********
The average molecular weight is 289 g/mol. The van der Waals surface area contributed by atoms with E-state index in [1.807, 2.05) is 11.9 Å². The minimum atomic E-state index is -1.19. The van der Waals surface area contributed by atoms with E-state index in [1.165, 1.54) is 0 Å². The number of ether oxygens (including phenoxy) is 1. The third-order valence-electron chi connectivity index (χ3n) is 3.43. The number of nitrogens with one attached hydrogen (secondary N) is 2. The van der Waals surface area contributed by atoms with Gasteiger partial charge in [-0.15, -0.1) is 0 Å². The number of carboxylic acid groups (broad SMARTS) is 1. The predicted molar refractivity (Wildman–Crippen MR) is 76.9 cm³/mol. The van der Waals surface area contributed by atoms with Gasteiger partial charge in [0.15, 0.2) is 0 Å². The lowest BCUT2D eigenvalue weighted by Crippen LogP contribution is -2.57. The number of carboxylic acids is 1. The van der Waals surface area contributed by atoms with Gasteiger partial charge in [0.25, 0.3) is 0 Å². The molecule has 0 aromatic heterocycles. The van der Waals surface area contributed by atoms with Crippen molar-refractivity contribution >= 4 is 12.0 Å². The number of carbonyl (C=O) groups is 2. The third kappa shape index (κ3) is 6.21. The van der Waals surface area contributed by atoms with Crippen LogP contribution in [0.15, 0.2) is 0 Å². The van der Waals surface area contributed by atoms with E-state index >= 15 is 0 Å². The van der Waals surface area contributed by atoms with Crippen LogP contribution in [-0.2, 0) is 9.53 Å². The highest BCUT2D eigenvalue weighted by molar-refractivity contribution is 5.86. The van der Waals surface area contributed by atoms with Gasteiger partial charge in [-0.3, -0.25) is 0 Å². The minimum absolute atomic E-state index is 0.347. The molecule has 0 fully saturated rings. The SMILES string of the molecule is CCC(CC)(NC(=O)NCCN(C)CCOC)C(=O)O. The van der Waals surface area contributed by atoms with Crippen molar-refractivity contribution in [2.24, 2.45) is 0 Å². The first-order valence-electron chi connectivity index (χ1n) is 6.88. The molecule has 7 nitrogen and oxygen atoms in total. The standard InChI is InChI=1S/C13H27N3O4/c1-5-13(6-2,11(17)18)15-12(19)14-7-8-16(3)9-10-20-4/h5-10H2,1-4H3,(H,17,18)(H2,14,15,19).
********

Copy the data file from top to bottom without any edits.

The average molecular weight is 289 g/mol. The van der Waals surface area contributed by atoms with E-state index in [1.807, 2.05) is 11.9 Å². The minimum atomic E-state index is -1.19. The van der Waals surface area contributed by atoms with E-state index in [1.165, 1.54) is 0 Å². The number of ether oxygens (including phenoxy) is 1. The third-order valence-electron chi connectivity index (χ3n) is 3.43. The number of nitrogens with one attached hydrogen (secondary N) is 2. The van der Waals surface area contributed by atoms with Gasteiger partial charge in [-0.15, -0.1) is 0 Å². The number of carboxylic acid groups (broad SMARTS) is 1. The predicted molar refractivity (Wildman–Crippen MR) is 76.9 cm³/mol. The van der Waals surface area contributed by atoms with Gasteiger partial charge in [0.15, 0.2) is 0 Å². The lowest BCUT2D eigenvalue weighted by Crippen LogP contribution is -2.57. The number of carboxylic acids is 1. The van der Waals surface area contributed by atoms with Gasteiger partial charge in [0.25, 0.3) is 0 Å². The molecule has 0 aromatic heterocycles. The van der Waals surface area contributed by atoms with Crippen molar-refractivity contribution >= 4 is 12.0 Å². The number of carbonyl (C=O) groups is 2. The third kappa shape index (κ3) is 6.21. The van der Waals surface area contributed by atoms with Crippen LogP contribution in [0.15, 0.2) is 0 Å². The van der Waals surface area contributed by atoms with E-state index >= 15 is 0 Å². The van der Waals surface area contributed by atoms with Crippen LogP contribution in [-0.2, 0) is 9.53 Å². The highest BCUT2D eigenvalue weighted by molar-refractivity contribution is 5.86. The van der Waals surface area contributed by atoms with Gasteiger partial charge in [-0.3, -0.25) is 0 Å². The minimum absolute atomic E-state index is 0.347. The molecule has 0 fully saturated rings. The SMILES string of the molecule is CCC(CC)(NC(=O)NCCN(C)CCOC)C(=O)O. The van der Waals surface area contributed by atoms with Crippen molar-refractivity contribution in [2.24, 2.45) is 0 Å². The first-order valence-electron chi connectivity index (χ1n) is 6.88. The molecule has 7 nitrogen and oxygen atoms in total. The standard InChI is InChI=1S/C13H27N3O4/c1-5-13(6-2,11(17)18)15-12(19)14-7-8-16(3)9-10-20-4/h5-10H2,1-4H3,(H,17,18)(H2,14,15,19).